The adult patient's passport to safer use of insulin
The Insulin passport was first developed by NHS Diabetes and supported by Diabetes UK to improve patient safety by empowering patients as they take an active role in their treatment with insulin.
What is the insulin passport?
As a person with diabetes using insulin, you can choose to carry a credit card size paper record called the Insulin Passport.
It can be used to record:
. Up to date details of the type of insulin, syringes and pens that you use
. Emergency information that tells people what to do if you are found ill or unconscious; and
. Other information to help in an emergency, including contact names and telephone numbers and other medication that you may be taking
How to use your Insulin Passport for greater safety.
Know the details of the type of insulin you use, and the pen, syringes and other equipment that you use.
. Record this information yourself in your Insulin Passport.
. Keep it up to date. Whenever your insulin type changes draw a single line through the old information, so that new information can be clearly seen
. There is an option to record other medication that you take.
. When you need a new passport ask at the Diabetes Centre York Hospital or see your GP or practice nurse for a new one.
. Include information on what you want people to do if you need help with a low blood glucose level (or hypoglycaemic event)
. Keep your credit card sized Insulin Passport somewhere easy to find in an emergency, like your wallet or purse.
Getting the right insulin.
Getting the right type of insulin is very important as they all act in a slightly different way, and getting the wrong type by mistake could lead to high or low blood glucose. Too low and you might end up collapsing from a hypo - to find out more about hypos click here: http://www.nhs.uk/Conditions/Hypoglycaemia/Pages/Symptoms.aspx
Staff who prescribe or supply your insulin will do their best to make sure you always get the right type of insulin and the right equipment to use it with. Most of the time they get this right, but getting it right all of the time is difficult. This is because there are many different types of insulin, and many different ways to give it including vials, cartridges, pre filled pens and insulin syringes. If you understand the types of mistakes that have happened in the past, you can help people to make sure you always get the right insulin.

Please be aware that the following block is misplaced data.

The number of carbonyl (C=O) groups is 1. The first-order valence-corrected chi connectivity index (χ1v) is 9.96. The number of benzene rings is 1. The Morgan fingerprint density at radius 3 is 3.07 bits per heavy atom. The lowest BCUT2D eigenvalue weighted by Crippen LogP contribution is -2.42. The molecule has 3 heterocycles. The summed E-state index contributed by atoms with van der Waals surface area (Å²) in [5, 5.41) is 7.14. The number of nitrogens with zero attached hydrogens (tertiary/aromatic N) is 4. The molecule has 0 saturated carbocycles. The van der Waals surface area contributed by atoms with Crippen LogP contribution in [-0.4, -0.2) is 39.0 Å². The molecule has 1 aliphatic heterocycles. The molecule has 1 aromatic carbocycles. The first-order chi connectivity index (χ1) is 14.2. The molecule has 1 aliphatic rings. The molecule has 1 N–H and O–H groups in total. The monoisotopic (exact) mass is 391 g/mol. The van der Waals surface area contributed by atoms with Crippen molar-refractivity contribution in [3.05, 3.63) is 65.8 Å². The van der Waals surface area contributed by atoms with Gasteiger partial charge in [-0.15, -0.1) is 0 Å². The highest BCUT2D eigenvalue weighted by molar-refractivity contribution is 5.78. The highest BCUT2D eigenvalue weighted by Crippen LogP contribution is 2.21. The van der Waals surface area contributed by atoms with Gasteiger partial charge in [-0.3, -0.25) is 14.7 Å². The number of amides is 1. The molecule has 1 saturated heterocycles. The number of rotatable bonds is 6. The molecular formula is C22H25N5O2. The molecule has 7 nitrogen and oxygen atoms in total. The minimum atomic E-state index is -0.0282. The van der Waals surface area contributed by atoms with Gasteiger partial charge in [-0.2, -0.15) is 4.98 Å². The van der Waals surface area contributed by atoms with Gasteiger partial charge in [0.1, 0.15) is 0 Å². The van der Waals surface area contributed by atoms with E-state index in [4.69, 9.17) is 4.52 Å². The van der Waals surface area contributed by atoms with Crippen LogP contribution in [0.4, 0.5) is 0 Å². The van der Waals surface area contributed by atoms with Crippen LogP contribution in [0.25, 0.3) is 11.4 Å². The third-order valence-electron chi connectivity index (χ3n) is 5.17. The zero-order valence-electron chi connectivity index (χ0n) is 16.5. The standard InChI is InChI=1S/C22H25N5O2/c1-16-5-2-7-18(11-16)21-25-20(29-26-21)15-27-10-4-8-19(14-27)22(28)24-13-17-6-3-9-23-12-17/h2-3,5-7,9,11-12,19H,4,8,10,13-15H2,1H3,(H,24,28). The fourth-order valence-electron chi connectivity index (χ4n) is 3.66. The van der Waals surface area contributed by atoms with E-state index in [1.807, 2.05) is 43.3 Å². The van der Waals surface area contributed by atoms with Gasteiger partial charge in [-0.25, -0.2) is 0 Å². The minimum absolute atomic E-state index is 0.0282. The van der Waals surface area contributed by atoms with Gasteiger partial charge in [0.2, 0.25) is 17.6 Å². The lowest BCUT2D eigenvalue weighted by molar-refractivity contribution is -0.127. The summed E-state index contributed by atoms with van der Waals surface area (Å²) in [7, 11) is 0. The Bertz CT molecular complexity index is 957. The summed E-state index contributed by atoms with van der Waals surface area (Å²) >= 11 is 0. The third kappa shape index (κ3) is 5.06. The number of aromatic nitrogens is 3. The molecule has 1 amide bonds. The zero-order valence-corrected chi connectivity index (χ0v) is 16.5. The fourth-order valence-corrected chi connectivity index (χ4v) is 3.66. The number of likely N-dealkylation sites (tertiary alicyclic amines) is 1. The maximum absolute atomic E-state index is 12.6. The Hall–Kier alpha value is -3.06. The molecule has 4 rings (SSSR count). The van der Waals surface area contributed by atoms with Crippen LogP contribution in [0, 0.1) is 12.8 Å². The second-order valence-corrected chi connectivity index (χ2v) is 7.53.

You could get the wrong type of insulin to use with your pen. Some types of insulin with similar names could get mixed up. Consider the cases below:
- A patient was sent home from hospital with the wrong insulin pen, so was unable to give their insulin.
- A patient was given a Luxura pen rather than a Novopen 5.
- A patient was given Novorapid insulin by mistake instead of Novomix 30. This gave them a "hypo" and they became confused and fell. Luckily the patient was found by his son and taken to hospital.
What you can do to make sure you get the right insulin.
. Show the information in the Insulin Passport to healthcare professionals to help the check you have the right insulin.
. Check that you have been prescribed the right type of insulin and that all the equipment you need, such as vials, cartridges and pens is correct
. When you are collecting a prescription or collecting your insulin from a pharmacy, check everything you receive and ensure it matches the information in your Insulin passport.
. If you are not sure if you have the right type of insulin, or if you have any questions about the insulin product, ask your doctor, nurse or pharmacist. Question any changes, as the names of some types of insulin can look and sound similar and that can result in mistakes.
. If your type of insulin is changed, dispose of your old insulin to make sure it doesn't get mixed up with your new insulin
REMEMBER YOU CAN ALWAYS ASK
For further information you can discuss with your GP or practice nurse, or call the Diabetes centre at York Teaching Hospital (01904) 726510
Insulin Passports are available from your GP, pharmacy and Diabetes Centre at York Teaching Hospital.